Google is set to remove ads for sites offering Government services at a substantially higher cost from its SERPs (search engine results pages).
Sites offering applications for passports, driving licenses, European Health Insurance Cards (EHIC) and processing for self-assessment tax returns had originally been flagged to ministers by consumer watchdog, Which?.
It reported a selection of complaints regarding the use of PPC advertising Google by sites to exaggerate their offerings, masquerading as legitimate Government services or underplaying those services that consumers could use for free or a considerably lower amount.
The Government in-turn took action, with Civil Society Minister Nick Hurd, Cabinet Office minister Francis Maude, and Communications minister Ed Vaizey holding talks with the search engine giant regarding the issue.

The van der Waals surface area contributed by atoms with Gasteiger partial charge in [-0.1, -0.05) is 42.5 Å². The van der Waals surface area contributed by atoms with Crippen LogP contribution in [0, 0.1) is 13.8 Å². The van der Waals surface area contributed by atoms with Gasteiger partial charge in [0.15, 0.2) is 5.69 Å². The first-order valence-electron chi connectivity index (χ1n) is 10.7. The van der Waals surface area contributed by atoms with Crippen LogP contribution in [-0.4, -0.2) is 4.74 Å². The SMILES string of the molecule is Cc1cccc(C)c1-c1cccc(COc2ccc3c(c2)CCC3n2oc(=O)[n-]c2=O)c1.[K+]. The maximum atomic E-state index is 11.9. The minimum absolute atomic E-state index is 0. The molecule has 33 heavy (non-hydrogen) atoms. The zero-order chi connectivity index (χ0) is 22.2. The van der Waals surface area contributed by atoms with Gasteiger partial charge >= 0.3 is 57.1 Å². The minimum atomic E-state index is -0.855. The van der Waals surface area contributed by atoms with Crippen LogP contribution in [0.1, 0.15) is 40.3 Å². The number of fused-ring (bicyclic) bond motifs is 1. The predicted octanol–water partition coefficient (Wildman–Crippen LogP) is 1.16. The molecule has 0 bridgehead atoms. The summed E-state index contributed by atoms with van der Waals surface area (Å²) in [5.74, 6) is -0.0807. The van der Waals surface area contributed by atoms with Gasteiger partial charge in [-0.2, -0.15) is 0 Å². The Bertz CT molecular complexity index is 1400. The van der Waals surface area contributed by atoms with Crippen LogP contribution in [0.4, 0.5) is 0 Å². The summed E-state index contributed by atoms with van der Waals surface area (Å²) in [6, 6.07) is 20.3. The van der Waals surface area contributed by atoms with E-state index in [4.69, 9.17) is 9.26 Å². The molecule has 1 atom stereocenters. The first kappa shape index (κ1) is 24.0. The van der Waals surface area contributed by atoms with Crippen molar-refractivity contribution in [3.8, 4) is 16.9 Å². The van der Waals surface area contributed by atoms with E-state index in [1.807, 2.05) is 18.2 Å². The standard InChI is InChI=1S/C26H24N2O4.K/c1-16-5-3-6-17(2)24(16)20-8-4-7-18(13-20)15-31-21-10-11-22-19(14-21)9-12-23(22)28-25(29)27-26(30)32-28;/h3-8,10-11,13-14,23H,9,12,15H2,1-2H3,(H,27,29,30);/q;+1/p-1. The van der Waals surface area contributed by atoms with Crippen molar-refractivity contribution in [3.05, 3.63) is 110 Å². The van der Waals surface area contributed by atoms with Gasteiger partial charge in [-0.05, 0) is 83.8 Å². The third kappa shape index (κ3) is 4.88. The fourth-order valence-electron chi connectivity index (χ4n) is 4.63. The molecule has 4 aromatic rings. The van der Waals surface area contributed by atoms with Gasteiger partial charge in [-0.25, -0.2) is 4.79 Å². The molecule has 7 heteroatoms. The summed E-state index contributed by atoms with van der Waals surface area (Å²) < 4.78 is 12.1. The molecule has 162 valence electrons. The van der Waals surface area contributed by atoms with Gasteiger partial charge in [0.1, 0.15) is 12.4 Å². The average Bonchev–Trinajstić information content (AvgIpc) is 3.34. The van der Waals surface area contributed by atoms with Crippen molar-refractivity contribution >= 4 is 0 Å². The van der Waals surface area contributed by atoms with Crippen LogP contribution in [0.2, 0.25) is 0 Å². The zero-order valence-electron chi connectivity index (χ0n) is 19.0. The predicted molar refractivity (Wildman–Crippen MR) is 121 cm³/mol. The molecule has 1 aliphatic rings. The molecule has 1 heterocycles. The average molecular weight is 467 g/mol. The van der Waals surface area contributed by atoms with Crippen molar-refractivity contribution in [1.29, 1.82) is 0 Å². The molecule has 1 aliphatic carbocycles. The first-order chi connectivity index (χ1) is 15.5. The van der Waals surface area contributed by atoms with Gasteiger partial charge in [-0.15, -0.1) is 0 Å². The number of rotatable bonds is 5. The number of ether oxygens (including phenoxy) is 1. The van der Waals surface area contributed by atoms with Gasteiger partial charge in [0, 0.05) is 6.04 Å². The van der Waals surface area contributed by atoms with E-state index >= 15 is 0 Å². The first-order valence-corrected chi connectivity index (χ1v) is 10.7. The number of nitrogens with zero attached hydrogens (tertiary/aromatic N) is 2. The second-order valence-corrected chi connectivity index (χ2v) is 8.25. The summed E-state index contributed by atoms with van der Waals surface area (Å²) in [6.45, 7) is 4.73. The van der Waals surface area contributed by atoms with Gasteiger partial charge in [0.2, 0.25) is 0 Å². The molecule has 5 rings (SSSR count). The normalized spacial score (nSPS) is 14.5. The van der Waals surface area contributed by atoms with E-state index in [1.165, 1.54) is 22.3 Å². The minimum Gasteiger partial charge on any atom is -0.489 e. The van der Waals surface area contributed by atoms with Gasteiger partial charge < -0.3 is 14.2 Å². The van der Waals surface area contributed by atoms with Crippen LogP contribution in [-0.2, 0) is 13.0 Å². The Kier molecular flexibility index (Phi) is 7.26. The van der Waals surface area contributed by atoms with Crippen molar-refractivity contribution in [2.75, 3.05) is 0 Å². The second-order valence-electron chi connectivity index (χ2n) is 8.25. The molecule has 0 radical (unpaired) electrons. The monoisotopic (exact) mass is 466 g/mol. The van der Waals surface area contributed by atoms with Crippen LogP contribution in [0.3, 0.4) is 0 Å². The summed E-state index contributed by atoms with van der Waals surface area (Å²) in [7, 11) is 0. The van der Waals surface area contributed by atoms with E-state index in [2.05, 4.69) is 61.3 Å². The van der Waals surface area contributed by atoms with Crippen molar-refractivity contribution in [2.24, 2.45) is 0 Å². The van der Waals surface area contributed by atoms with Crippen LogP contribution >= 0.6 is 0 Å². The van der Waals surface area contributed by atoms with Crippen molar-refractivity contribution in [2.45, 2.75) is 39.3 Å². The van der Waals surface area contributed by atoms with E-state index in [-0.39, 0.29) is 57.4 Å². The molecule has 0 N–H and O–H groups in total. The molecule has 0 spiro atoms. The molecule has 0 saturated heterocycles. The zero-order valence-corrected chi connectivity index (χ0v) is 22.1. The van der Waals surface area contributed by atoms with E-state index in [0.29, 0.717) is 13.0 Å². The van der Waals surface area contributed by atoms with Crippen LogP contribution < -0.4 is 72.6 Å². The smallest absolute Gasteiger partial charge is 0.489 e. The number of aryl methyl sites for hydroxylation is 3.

Mr Vaizey said: "Our objective is to ensure that people find legitimate government websites - particularly for tax, driving licences, passports and congestion charge - at the top of their search rankings rather than get diverted to sites that don't add any value, cost them money and take their personal details."
Which?'s executive director, Richard Lloyd, stated that "copycat websites" had been allowed to get away with "misleading consumers into paying potentially hundreds of pounds for services that should be free" for too long.
Head of policy at Google UK, Theo Bertram, spoke about its decision to remove the results from its listings.
He said: "We want to be serving ads that our users find useful. Working with the Government and TfL (Transport for London) we have been able to better enforce our existing policies and protect users from misleading websites."
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